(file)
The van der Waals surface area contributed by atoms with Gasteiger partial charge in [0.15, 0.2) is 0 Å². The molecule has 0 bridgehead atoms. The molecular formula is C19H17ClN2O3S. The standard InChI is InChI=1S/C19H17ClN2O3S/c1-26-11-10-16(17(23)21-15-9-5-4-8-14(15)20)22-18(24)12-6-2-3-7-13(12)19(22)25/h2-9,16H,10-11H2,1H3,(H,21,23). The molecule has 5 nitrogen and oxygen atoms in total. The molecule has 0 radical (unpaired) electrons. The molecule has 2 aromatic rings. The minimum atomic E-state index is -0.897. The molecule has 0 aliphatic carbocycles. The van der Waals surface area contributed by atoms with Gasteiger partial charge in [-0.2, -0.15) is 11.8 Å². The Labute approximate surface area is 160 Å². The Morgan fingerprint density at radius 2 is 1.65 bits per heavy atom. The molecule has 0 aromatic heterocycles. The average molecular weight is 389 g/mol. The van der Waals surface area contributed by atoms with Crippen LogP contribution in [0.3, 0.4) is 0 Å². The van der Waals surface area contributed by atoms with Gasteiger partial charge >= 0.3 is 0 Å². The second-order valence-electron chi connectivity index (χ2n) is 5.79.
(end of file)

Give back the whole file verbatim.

The van der Waals surface area contributed by atoms with Gasteiger partial charge in [0.15, 0.2) is 0 Å². The molecule has 0 bridgehead atoms. The molecular formula is C19H17ClN2O3S. The standard InChI is InChI=1S/C19H17ClN2O3S/c1-26-11-10-16(17(23)21-15-9-5-4-8-14(15)20)22-18(24)12-6-2-3-7-13(12)19(22)25/h2-9,16H,10-11H2,1H3,(H,21,23). The molecule has 5 nitrogen and oxygen atoms in total. The molecule has 0 radical (unpaired) electrons. The molecule has 2 aromatic rings. The minimum atomic E-state index is -0.897. The molecule has 0 aliphatic carbocycles. The van der Waals surface area contributed by atoms with Gasteiger partial charge in [-0.2, -0.15) is 11.8 Å². The Labute approximate surface area is 160 Å². The Morgan fingerprint density at radius 2 is 1.65 bits per heavy atom. The molecule has 0 aromatic heterocycles. The average molecular weight is 389 g/mol. The van der Waals surface area contributed by atoms with Crippen LogP contribution in [0.3, 0.4) is 0 Å². The van der Waals surface area contributed by atoms with Gasteiger partial charge >= 0.3 is 0 Å². The second-order valence-electron chi connectivity index (χ2n) is 5.79.